The new movie bringing Harriet Tubman — the Underground Railroad’s most famous conductor — to the big screen offers a different portrait of the celebrated figure than the stately image typically depicted in American history. And its tale of a steel-willed young heroine in an action-packed story has a special resonance in the Canadian city the famed anti-slavery activist once called home.
“We think of Harriet Tubman [and] we think of the old woman in the chair, right? But Harriet Tubman was doing this work when she was in her 20s and it’s really an incredibly marvellous thing to think about: a young woman who has this kind of agency,” director Kasi Lemmons said of Harriet, her new film hitting theatres this weekend.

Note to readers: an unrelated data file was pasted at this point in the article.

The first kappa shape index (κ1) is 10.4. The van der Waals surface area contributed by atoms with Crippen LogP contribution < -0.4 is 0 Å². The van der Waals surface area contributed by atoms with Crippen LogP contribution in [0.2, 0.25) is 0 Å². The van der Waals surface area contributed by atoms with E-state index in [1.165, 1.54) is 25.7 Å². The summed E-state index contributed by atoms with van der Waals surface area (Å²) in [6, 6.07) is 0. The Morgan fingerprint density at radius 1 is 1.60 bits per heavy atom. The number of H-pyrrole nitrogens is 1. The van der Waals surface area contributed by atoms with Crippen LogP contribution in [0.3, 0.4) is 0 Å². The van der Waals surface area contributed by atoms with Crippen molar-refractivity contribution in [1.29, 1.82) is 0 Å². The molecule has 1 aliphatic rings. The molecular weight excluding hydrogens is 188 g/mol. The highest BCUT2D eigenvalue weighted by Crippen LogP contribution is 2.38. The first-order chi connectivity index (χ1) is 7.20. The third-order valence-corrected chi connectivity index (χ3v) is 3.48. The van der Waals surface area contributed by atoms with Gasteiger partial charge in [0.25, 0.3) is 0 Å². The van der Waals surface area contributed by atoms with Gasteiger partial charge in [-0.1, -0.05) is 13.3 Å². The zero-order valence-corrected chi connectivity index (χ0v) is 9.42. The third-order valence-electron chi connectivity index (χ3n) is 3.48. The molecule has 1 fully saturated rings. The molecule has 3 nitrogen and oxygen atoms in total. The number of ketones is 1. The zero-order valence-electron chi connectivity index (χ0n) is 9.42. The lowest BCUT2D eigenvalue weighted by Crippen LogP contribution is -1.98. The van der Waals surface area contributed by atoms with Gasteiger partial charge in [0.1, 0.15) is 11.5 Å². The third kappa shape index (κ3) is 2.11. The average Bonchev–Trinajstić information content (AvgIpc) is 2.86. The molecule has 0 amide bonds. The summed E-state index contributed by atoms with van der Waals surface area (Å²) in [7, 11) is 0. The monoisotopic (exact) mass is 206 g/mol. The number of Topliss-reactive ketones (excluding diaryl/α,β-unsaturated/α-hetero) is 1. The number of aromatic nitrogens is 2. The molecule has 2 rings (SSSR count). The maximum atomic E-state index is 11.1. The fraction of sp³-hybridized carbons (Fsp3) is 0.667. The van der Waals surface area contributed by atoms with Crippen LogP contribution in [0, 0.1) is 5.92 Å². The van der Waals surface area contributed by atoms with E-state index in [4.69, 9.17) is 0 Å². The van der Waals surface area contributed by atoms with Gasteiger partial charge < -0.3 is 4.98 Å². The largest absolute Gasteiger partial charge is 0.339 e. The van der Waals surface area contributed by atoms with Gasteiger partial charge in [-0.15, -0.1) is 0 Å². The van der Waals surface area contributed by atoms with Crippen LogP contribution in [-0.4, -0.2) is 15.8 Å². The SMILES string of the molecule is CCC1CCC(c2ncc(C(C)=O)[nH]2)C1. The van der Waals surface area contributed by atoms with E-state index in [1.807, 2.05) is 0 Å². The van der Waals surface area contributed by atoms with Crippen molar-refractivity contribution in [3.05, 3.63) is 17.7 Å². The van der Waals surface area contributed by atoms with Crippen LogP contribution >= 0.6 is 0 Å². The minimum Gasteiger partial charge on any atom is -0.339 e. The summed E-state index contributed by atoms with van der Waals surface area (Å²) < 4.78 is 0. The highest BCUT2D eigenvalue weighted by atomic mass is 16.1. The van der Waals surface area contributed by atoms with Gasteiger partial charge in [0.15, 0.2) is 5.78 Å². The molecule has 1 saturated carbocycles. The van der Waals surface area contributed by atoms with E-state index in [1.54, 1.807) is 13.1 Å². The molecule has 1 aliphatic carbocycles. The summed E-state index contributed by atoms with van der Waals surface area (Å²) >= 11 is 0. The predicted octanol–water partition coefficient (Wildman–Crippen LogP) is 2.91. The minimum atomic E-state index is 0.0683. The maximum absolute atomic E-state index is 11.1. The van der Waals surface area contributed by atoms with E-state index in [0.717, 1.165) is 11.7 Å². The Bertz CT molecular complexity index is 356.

Harriet is the first ever feature-length film about the heroic American figure.
“It’s really about what can be accomplished with sheer force of will — that’s what I want people to come away with,” Lemmons said earlier this fall, when Harriet debuted at the Toronto International Film Festival.